You don’t smoke, your blood pressure is in-check, and you’re not obese. So what if you don’t carefully watch your diet, right?
According to a recent study published in the Lancet, poor diet is the leading cause of death worldwide—contributing to more deaths than well-know risk factors like tobacco use and high blood pressure.
Researchers analyzed dietary habits of adults aged 25 and older between 1990 and 2017 across 195 countries. They compared those findings with how it affected their chances of an early death.
In 2017, they found that 11 million deaths (that’s 22 percent) of the deaths over that time frame were caused by poor diet. The breakdown? About 9.5 million deaths were due to cardiovascular disease. Another 900,000 were due to diet-related cancers. More than 330,000 deaths were from diabetes, and more than 136,000 deaths were caused by kidney diseases.
Not only were there more dietary-related deaths, but researchers found that poor diet was linked to a higher number of years living with a disability before death.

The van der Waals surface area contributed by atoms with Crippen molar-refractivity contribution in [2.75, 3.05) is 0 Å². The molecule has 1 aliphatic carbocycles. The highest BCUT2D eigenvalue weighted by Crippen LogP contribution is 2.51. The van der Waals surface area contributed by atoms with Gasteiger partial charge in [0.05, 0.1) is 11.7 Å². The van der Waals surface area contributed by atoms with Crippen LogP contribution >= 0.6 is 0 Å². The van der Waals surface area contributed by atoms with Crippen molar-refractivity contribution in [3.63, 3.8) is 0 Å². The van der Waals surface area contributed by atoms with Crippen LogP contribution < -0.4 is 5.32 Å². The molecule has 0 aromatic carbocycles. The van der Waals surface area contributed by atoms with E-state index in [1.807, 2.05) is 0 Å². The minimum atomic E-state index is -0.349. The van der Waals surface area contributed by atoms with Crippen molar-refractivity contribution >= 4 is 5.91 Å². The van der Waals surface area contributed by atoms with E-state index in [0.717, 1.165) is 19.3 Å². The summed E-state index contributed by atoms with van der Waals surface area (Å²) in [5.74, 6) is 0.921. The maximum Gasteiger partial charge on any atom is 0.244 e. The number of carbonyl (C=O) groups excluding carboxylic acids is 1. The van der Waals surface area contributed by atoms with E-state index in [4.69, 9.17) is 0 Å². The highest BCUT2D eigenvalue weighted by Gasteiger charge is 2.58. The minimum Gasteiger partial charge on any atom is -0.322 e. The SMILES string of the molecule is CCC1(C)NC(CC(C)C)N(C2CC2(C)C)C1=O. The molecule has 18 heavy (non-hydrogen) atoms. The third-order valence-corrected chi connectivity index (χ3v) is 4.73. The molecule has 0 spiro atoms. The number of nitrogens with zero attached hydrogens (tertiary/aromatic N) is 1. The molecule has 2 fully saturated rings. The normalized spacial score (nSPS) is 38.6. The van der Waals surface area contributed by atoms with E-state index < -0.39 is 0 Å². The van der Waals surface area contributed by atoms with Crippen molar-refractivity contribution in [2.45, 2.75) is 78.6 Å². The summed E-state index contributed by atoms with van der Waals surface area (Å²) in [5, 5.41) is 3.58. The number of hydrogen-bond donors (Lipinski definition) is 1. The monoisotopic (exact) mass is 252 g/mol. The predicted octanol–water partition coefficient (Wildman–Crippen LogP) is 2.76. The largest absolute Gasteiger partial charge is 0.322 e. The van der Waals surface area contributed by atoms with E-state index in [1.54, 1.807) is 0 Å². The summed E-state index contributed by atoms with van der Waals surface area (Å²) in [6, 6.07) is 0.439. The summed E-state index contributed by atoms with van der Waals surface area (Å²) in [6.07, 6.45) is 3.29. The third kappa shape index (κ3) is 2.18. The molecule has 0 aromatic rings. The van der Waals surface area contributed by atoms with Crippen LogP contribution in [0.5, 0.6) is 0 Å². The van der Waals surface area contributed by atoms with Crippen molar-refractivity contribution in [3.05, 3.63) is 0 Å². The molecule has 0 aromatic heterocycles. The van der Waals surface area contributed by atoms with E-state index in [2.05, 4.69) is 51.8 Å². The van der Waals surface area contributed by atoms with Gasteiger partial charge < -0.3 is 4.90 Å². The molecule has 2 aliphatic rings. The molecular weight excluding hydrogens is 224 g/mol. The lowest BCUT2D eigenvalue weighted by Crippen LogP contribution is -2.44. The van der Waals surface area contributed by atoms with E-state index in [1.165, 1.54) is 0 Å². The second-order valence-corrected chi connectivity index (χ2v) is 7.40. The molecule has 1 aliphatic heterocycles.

High blood pressure and tobacco use were linked to 10.4 million and 8 million deaths, respectively.
So what foods did these poor diets include?
The three things that were most strongly associated with early death were: high sodium intake (more than 3 grams a day); low intake of whole grains (less than 125 grams a day), and low intake of fruits (less than 250 grams a day). Diets low in nuts, seeds, and vegetables were also associated with early death.
Limit your sodium and added sugar. Make your carbs whole grains whenever you can, and start snacking on seeds and nuts (they also make great additions to salads, smoothies, and parfaits, too!). And of course, yet another study telling you to eat those fruits and veggies! Summer is easy, but read about what’s in-season even in January.